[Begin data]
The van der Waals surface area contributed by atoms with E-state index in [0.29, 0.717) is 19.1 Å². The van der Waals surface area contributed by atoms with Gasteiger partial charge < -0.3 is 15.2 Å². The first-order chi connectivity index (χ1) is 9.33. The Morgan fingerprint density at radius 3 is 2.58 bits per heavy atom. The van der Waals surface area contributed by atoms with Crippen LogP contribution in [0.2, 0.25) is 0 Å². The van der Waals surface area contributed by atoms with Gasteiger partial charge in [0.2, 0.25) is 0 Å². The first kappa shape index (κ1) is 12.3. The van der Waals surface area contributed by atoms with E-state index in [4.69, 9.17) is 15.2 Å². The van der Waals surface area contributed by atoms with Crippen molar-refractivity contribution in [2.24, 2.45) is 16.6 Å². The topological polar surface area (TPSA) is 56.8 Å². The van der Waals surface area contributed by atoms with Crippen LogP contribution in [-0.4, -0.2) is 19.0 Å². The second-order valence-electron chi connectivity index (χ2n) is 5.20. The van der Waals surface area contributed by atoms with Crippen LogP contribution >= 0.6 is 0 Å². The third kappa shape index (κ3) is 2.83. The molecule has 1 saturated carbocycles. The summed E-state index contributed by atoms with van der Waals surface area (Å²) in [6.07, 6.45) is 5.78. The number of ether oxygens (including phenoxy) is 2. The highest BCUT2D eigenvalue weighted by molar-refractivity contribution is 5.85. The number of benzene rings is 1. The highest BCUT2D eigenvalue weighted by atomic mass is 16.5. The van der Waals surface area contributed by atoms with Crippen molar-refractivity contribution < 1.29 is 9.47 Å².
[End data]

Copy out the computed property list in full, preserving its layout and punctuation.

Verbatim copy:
The van der Waals surface area contributed by atoms with E-state index in [0.29, 0.717) is 19.1 Å². The van der Waals surface area contributed by atoms with Gasteiger partial charge < -0.3 is 15.2 Å². The first-order chi connectivity index (χ1) is 9.33. The Morgan fingerprint density at radius 3 is 2.58 bits per heavy atom. The van der Waals surface area contributed by atoms with Crippen LogP contribution in [0.2, 0.25) is 0 Å². The van der Waals surface area contributed by atoms with Gasteiger partial charge in [0.2, 0.25) is 0 Å². The first kappa shape index (κ1) is 12.3. The van der Waals surface area contributed by atoms with E-state index in [4.69, 9.17) is 15.2 Å². The van der Waals surface area contributed by atoms with Crippen molar-refractivity contribution in [2.24, 2.45) is 16.6 Å². The topological polar surface area (TPSA) is 56.8 Å². The van der Waals surface area contributed by atoms with Crippen LogP contribution in [-0.4, -0.2) is 19.0 Å². The second-order valence-electron chi connectivity index (χ2n) is 5.20. The van der Waals surface area contributed by atoms with Crippen LogP contribution >= 0.6 is 0 Å². The third kappa shape index (κ3) is 2.83. The molecule has 1 saturated carbocycles. The summed E-state index contributed by atoms with van der Waals surface area (Å²) in [6.07, 6.45) is 5.78. The number of ether oxygens (including phenoxy) is 2. The highest BCUT2D eigenvalue weighted by molar-refractivity contribution is 5.85. The number of benzene rings is 1. The highest BCUT2D eigenvalue weighted by atomic mass is 16.5. The van der Waals surface area contributed by atoms with Crippen molar-refractivity contribution < 1.29 is 9.47 Å².